Hamilton Close is a cobbled cul-de-sac off St. Johns Wood Road in Upper Westminster. There are 18 properties in the Mews, used for residential purposes.
A high explosive bomb fell onto Hamilton Terrace, just south-west of the Mews in World War II. When the London Poverty Maps were published, the area was determined as being poor in comparison to the standard household salaries at the time.
Hamilton Close is part of Westminster Council’s St John’s Wood Conservation Area, one of Westminster’s biggest Conservation Areas located in the northern extremity of the City. Designated a Conservation Area in 1968, St John’s Wood has an overall low density townscape with wide tree-lined streets. Importance is placed on generous gardens, trees and greenery, with smaller pockets of terraced housing and mansion blocks.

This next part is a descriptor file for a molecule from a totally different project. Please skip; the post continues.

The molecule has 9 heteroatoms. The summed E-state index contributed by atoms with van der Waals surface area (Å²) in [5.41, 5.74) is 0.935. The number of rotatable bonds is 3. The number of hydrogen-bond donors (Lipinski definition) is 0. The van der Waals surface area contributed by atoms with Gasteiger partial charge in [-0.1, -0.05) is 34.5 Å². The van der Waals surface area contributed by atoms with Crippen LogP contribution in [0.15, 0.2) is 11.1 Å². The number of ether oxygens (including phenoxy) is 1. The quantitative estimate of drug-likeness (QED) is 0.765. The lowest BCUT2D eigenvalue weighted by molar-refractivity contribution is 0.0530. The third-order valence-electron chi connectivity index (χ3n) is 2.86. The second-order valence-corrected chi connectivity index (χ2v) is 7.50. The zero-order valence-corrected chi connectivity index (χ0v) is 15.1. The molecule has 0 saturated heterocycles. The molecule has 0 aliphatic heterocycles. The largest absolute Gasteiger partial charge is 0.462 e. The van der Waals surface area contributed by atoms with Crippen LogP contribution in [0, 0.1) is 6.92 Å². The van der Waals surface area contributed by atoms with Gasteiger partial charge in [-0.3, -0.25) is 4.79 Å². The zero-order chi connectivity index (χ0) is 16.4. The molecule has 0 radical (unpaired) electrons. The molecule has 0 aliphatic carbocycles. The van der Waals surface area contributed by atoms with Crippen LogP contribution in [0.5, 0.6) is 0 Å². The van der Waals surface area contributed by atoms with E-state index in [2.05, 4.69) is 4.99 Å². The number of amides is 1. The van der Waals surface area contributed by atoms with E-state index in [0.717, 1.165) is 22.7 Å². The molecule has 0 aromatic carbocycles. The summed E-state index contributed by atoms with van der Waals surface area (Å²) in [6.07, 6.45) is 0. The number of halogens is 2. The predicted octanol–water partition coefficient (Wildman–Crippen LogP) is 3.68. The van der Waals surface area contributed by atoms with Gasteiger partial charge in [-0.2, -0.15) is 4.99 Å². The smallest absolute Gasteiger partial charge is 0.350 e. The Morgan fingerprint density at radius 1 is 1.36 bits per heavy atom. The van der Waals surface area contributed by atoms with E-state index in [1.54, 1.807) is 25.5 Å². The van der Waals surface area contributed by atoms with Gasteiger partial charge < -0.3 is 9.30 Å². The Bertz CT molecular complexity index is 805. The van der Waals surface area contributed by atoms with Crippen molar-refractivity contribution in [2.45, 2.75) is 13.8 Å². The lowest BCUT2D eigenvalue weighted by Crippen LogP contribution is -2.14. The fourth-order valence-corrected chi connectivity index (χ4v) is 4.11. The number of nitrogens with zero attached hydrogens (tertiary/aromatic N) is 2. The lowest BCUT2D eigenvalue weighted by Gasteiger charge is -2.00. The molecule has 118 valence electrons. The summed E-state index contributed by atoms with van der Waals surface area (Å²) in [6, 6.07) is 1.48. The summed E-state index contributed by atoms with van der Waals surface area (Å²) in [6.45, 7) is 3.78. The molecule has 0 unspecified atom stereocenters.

The Mews has two storey, painted and rendered brickwork buildings with a mixture of gable, pitched and flat roof styles. The garages remain intact and are surrounded by a cobbled road surface. The Mews properties are down one side of the close only. The Telephone Kiosk opposite the entrance to the close is registered as a listed building.
The original purpose of the Mews was to provide stable/ coach house accommodation to the main houses on Hamilton Terrace. Now, it is predominantly used for residential purposes.
A few planning applications have been made before and since 2003 mainly regarding changes to the fenestration and internal alterations. Conservation Area controls now apply to new development in the Mews.